dog on bed destroying pillow

A bored dog, like a bored child, is likely to get into mischief that will stress you out. A dog trying to entertain herself can eat the wrong thing and get sick, try something that results in injury, break your precious belongings and stress out herself and her family.

Luckily dogs sleep a lot more than humans (15-17 hours a day vs. our 7-9 hours) but when they are awake, it’s best to have them on a schedule that includes entertainment (aka: physical, intellectual and emotional enrichment).

Whether you are back to working outside the house (or never stopped) or are spending your days in Zoom meetings, you don’t have time to play with your dog all day (as much as you may prefer that activity to working!).

The good news is that there are plenty of great (and easy) ways to keep your dog from getting bored when he has to be on his own.

puppy covered in paint

Here are 5 perfect ways to keep your dog from getting bored:


Have a few so you can rotate them to keep your dog’s mind stimulated. Some types of food puzzles you can try are Kongs, snuffle mats, toys the dog has to roll around to get the pieces of kibble to fall out and toys she has to figure out how to move a lever or press a button to get the treat. There are tons of commercial puzzle toys on the market and many DIY options as well. If your dog isn’t super food motivated, skip the meal just before they need to have alone time so they will be hungry enough to use the puzzle/lick the Kong.


For this, rather than put kibble or treats into a food toy or puzzle, scatter it around the yard or a room in your house (you can even hide some of it to make it more of a challenge). Your dog can then sniff around seeking out the yummy morsels of food just like her ancestors did in the wild.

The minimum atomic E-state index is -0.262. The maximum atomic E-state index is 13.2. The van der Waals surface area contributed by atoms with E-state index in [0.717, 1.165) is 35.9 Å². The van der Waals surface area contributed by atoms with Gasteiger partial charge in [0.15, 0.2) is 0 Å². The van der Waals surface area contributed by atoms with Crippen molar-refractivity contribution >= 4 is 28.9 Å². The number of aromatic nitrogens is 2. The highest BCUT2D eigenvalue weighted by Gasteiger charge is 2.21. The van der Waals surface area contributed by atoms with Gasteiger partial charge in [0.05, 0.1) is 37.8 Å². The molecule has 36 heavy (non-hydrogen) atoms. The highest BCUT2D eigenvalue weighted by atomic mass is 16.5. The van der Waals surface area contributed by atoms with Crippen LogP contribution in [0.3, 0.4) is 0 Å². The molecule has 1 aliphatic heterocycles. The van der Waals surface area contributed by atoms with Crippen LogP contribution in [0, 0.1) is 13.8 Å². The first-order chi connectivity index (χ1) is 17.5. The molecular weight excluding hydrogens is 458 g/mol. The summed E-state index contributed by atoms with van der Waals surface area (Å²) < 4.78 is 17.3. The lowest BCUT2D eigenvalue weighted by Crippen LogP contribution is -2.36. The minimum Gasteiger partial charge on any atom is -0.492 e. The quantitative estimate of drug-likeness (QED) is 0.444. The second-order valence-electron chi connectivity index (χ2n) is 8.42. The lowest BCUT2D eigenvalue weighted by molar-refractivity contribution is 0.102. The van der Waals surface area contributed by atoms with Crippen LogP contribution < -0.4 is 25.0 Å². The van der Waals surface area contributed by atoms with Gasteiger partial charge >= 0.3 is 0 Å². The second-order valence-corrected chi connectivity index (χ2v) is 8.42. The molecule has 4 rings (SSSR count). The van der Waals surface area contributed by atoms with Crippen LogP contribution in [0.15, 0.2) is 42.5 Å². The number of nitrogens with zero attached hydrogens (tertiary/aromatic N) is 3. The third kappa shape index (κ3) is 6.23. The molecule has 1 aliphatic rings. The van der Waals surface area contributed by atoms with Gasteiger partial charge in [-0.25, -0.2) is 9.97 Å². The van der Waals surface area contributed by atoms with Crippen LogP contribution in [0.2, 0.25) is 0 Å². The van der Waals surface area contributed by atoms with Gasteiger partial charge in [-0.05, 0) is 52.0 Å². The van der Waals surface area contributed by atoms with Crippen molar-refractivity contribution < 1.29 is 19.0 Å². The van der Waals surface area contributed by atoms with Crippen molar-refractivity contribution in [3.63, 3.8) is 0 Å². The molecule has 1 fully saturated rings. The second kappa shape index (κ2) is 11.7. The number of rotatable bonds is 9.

dog using treat puzzle

DIY treat puzzle using a muffin pan, tennis balls and your pup’s favorite treats.


Depending on your situation there are a couple of ways to do this. If your dog can be outside unsupervised for a bit or you can work outside, create a special area in your yard where your dog can dig and roll. You can create a sand pit or buy a manufactured one they make for children. If your dog’s not a big digger like mine, create an outdoor play space geared towards his play preferences.

You can also make an indoor play space for rainy days or if you don’t have appropriate yard space. Block off a room or area of a room with a baby gate and put some of your dog’s favorite toys (or new toys he hasn’t seen before) and a bed in case he wants to take a snooze. Make sure there isn’t anything in this space that your dog shouldn’t touch so that he can’t get into mischief!


For days where it’s too hot to do much of anything, make your pup a fun doggy archaeology dig by freezing some chicken stock (or water) with some kibble, treats, a ball or anything your dog enjoys embedded in it. Your dog will have fun licking, biting and scratching all her important finds out of the block. Use a cake pan to freeze it all in.

dog with block of ice with toys in it


If your dog is a big chewer, a bone, antler or other chew toy is a great way to keep her occupied and clean her teeth at the same time. Make sure your dog is used to having whatever item you choose as bones and similar items can be a choking hazard in inexperienced paws.

Check out my blog post on Keeping Your Dog Happy for more ideas and links to popular treat puzzles.

Find even more dog owner resources in our free resource library.